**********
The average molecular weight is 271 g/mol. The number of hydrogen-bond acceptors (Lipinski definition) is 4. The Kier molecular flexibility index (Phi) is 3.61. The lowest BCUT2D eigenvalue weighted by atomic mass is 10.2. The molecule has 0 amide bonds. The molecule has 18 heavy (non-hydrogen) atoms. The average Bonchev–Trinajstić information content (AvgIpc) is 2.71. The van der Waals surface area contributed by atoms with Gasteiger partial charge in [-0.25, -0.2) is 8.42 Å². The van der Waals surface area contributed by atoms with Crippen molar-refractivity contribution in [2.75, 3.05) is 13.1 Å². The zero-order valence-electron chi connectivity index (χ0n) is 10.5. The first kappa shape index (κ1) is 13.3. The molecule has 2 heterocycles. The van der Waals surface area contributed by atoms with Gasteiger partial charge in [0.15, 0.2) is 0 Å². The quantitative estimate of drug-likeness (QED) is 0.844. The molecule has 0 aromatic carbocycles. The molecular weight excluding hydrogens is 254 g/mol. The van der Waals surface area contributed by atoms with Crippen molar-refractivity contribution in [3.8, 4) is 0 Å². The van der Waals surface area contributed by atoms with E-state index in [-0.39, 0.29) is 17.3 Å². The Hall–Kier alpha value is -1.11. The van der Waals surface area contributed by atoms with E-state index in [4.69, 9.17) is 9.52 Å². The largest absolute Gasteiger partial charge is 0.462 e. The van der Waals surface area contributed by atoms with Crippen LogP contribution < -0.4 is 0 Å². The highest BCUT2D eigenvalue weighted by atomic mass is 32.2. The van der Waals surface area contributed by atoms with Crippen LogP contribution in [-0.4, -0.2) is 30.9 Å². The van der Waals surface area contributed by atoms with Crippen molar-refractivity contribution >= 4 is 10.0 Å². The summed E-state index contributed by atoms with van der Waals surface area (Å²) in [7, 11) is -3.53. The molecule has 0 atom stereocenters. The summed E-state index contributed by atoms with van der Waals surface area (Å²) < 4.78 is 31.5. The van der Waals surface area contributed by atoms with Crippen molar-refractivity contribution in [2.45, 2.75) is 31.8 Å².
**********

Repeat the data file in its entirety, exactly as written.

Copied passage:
The average molecular weight is 271 g/mol. The number of hydrogen-bond acceptors (Lipinski definition) is 4. The Kier molecular flexibility index (Phi) is 3.61. The lowest BCUT2D eigenvalue weighted by atomic mass is 10.2. The molecule has 0 amide bonds. The molecule has 18 heavy (non-hydrogen) atoms. The average Bonchev–Trinajstić information content (AvgIpc) is 2.71. The van der Waals surface area contributed by atoms with Gasteiger partial charge in [-0.25, -0.2) is 8.42 Å². The van der Waals surface area contributed by atoms with Crippen molar-refractivity contribution in [2.75, 3.05) is 13.1 Å². The zero-order valence-electron chi connectivity index (χ0n) is 10.5. The first kappa shape index (κ1) is 13.3. The molecule has 2 heterocycles. The van der Waals surface area contributed by atoms with Gasteiger partial charge in [0.15, 0.2) is 0 Å². The quantitative estimate of drug-likeness (QED) is 0.844. The molecule has 0 aromatic carbocycles. The molecular weight excluding hydrogens is 254 g/mol. The van der Waals surface area contributed by atoms with Crippen molar-refractivity contribution in [3.8, 4) is 0 Å². The van der Waals surface area contributed by atoms with E-state index in [-0.39, 0.29) is 17.3 Å². The Hall–Kier alpha value is -1.11. The van der Waals surface area contributed by atoms with E-state index in [4.69, 9.17) is 9.52 Å². The largest absolute Gasteiger partial charge is 0.462 e. The van der Waals surface area contributed by atoms with Crippen LogP contribution < -0.4 is 0 Å². The highest BCUT2D eigenvalue weighted by atomic mass is 32.2. The van der Waals surface area contributed by atoms with Crippen LogP contribution in [-0.4, -0.2) is 30.9 Å². The van der Waals surface area contributed by atoms with Crippen molar-refractivity contribution >= 4 is 10.0 Å². The summed E-state index contributed by atoms with van der Waals surface area (Å²) in [7, 11) is -3.53. The molecule has 0 atom stereocenters. The summed E-state index contributed by atoms with van der Waals surface area (Å²) < 4.78 is 31.5. The van der Waals surface area contributed by atoms with Crippen molar-refractivity contribution in [2.45, 2.75) is 31.8 Å².